By Alemayehu G. Mariam* | 16 Aug. 2010
“Beware of Greeks bearing gifts,” goes the old saying. I say beware of those bearing fake olive branches. In many societies, “extending an olive branch” symbolizes an act of reconciliation, goodwill and peace. In ancient Greece and Rome, people gave each other olive branches as tokens of their intention to bury the hatchet and make up. The ancient Greeks are also remembered for the hollow wooden horse they used to outwit their Trojan enemies and destroy their city.
Following his 99.6 per cent “election victory” this past May, Ethiopia’s dictator-in-chief Meles Zenawi gave a speech offering the opposition a bouquet of olive branches. He solemnly “pledge[d] to all the parties who did not succeed in getting the support of the people… as long as you respect the will of the people and the country’s Constitution and other laws of the land, we will work by consulting and involving you in all major national issues. We are making this pledge not only because we believe that we should be partners… [but also] you have the right to participate and to be heard.” Basically, he promised to set up a special “kitchen cabinet” for the opposition to come in and chit-chat (“consult and get involved”) with him after hours.
Last week, Zenawi singled out two opposition organizations and signaled his intention to move from confrontations to “consultations” and “negotiations”:
… Concerning negotiations with the OLF (Oromo Liberation Front), Ginbot 7, the main thing has to do with principles. The first principle is peacefully resolving differences which is a civilized and appropriate strategy. Second, the way we can bring peace to our country is to accept the Constitution and the constitutional process and to be ready to pursue one’s aims peacefully. We are ready to negotiate with any organization, group or even disgruntled individual that accepts these principles and is prepared to return to the constitutional fold.
Is Zenawi’s offer of olive branches a Trojan Horse to finally put an end to all those who oppose his dictatorial rule?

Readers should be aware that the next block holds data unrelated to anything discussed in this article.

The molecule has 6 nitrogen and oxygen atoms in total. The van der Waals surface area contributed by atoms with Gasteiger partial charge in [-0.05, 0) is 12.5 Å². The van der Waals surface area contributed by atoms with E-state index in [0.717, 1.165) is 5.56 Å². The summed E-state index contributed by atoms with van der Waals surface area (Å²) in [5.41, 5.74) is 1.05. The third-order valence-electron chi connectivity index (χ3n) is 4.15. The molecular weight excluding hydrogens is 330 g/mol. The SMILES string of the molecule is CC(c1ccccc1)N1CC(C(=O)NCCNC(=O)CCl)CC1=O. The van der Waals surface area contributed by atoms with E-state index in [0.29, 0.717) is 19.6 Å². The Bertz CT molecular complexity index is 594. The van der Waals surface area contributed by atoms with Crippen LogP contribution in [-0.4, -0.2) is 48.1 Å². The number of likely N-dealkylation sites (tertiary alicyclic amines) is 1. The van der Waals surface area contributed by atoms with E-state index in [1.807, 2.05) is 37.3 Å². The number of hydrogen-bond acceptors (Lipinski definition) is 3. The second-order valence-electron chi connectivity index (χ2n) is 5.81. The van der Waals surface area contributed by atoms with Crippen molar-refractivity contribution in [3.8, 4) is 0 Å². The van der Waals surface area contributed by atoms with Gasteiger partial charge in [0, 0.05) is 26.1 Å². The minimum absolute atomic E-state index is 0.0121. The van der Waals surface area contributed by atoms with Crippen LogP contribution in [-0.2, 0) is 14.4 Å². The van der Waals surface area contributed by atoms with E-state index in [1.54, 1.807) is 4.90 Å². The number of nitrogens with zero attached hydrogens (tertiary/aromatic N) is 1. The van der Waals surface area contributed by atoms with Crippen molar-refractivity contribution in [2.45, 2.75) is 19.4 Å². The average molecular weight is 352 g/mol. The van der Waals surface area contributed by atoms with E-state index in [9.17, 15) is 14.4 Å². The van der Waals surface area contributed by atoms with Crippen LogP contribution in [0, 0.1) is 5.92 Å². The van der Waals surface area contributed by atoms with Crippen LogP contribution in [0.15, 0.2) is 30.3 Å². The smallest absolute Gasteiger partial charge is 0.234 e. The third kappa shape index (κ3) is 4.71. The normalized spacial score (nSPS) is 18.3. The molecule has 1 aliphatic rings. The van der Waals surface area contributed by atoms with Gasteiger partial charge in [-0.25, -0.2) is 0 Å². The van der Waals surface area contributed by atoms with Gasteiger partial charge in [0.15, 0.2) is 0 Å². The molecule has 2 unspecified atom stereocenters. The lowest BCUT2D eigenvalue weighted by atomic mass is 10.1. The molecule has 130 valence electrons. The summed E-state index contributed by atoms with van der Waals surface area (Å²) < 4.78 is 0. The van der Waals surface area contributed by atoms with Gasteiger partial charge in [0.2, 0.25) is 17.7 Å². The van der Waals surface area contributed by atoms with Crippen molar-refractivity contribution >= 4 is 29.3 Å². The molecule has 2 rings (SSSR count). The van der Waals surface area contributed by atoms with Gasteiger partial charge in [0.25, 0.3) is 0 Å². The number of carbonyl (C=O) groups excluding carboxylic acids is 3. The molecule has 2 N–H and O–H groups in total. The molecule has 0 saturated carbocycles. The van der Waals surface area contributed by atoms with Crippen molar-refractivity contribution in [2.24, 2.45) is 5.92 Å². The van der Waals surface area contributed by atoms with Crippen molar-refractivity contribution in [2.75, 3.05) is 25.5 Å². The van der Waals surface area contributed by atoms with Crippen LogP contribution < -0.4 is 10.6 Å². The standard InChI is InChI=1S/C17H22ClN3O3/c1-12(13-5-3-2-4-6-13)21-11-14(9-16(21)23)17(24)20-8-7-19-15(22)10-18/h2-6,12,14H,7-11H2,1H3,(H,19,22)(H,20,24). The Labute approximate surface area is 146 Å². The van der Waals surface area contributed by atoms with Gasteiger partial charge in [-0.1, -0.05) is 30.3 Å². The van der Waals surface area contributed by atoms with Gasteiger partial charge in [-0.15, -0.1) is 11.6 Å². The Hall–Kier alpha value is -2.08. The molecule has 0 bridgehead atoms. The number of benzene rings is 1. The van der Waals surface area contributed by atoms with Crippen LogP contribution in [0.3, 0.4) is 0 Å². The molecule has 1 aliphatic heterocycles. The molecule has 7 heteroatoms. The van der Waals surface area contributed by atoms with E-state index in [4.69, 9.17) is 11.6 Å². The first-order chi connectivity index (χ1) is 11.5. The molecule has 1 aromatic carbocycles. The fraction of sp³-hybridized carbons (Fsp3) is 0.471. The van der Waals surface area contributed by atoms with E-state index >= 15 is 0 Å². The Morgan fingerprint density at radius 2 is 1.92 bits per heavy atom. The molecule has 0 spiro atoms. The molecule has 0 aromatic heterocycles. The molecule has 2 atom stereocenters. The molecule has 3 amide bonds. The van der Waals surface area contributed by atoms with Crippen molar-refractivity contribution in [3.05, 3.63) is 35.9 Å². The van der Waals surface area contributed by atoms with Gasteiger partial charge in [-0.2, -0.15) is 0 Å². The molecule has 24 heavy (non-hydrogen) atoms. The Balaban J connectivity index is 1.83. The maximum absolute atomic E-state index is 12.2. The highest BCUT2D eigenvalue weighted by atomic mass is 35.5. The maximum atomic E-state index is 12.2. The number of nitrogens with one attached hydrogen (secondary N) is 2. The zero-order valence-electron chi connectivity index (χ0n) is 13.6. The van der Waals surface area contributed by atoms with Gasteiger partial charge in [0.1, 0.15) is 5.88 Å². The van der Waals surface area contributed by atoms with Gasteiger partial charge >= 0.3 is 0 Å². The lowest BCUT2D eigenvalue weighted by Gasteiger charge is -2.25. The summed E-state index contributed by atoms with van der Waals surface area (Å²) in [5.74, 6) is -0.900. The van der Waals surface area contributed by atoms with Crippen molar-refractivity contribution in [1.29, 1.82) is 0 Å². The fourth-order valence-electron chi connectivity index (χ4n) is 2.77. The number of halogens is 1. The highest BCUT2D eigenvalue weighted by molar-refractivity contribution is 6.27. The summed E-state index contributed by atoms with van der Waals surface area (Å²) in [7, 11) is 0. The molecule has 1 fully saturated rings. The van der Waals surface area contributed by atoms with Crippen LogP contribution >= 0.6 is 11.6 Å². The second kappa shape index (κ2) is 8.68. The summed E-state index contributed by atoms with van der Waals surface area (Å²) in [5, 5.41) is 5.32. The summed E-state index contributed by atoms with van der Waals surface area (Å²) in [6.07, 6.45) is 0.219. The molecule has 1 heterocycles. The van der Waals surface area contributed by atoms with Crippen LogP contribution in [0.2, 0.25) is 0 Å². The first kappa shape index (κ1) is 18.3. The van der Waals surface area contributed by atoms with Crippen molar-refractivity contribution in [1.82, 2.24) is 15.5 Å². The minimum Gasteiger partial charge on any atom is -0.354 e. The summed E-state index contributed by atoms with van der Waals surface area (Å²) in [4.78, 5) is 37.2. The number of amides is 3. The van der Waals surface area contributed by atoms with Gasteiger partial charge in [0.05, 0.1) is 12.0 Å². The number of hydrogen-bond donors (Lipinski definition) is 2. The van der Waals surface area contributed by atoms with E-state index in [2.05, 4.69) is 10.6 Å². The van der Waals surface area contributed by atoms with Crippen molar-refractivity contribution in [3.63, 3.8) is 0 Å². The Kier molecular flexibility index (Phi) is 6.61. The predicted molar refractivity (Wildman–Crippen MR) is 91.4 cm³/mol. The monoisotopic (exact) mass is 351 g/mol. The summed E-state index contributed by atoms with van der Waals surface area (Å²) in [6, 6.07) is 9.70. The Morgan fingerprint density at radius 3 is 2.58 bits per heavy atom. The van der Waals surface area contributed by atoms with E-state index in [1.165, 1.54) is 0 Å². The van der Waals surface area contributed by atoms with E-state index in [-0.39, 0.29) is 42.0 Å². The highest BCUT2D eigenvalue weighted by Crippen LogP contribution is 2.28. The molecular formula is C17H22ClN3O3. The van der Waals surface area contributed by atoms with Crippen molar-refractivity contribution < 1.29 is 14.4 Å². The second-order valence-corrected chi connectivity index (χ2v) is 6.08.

A Trojan Horse Through the Looking Glass
In a recent commentary entitled, “Speaking Truth to the Powerless”, I observed:
Zenawi knows the opposition like the opposition does not know itself. He has studied them and understands how they (do not) work. Careful analysis of his public statements on the opposition over the years suggests a rather unflattering view. He considers opposition leaders to be his intellectual inferiors; he can outwit, outthink, outsmart, outplay, outfox and outmaneuver them any day of the week. He believes they are dysfunctional, shiftless and inconsequential, and will never be able to pose a real challenge to his power. In his speeches and public comments, he shows nothing but contempt and hatred for them. At best, he sees them as wayward children who need constant supervision, discipline and punishment to keep them in line. Like children, he will offer some of them candy — jobs, cars, houses and whatever else it takes to buy their silence. Those he cannot buy, he will intimidate, place under continuous surveillance and persecute. Mostly, he tries to fool and trick the opposition. He will send “elders” to talk to them and lullaby them to sleep while he drags out “negotiations” to buy just enough time to pull the rug from underneath them. He casts a magical spell on them so that they forget he is the master of the zero-sum game (which means he always wins and his opposition always loses)… For the first time in nearly twenty years, he is now changing his tune a little because the opposition seems to be wising up and Western donors are grimacing with slight embarrassment for supporting him. The kinder and gentler face of Zenawi is slowly being rolled out.
Why “Negotiations” Now?
It is not clear why Zenawi is calling for “negotiations” now. For nearly twenty years, he has recoiled with disdain at the very suggestion of negotiations with the opposition. He apparently sees the need for it now. Why? Could it be because he understands the status quo is unlikely to hold much longer? Is it his way of recapturing some international legitimacy for his rule and regime? Surely, he must know that his Western patron saints who pour billions of dollars to prop up his regime regard him as just another tin pot African dictator who must be tolerated and humored to facilitate their interests in Africa. Long gone are the days of adulation of Zenawi as one of the “new breed of African leaders”. It is possible that there is quiet donor pressure? The intelligence services of the various donor countries have mapped out alternative scenarios for Ethiopia’s future as Zenawi begins his third decade of dictatorship; and none of them looks pretty.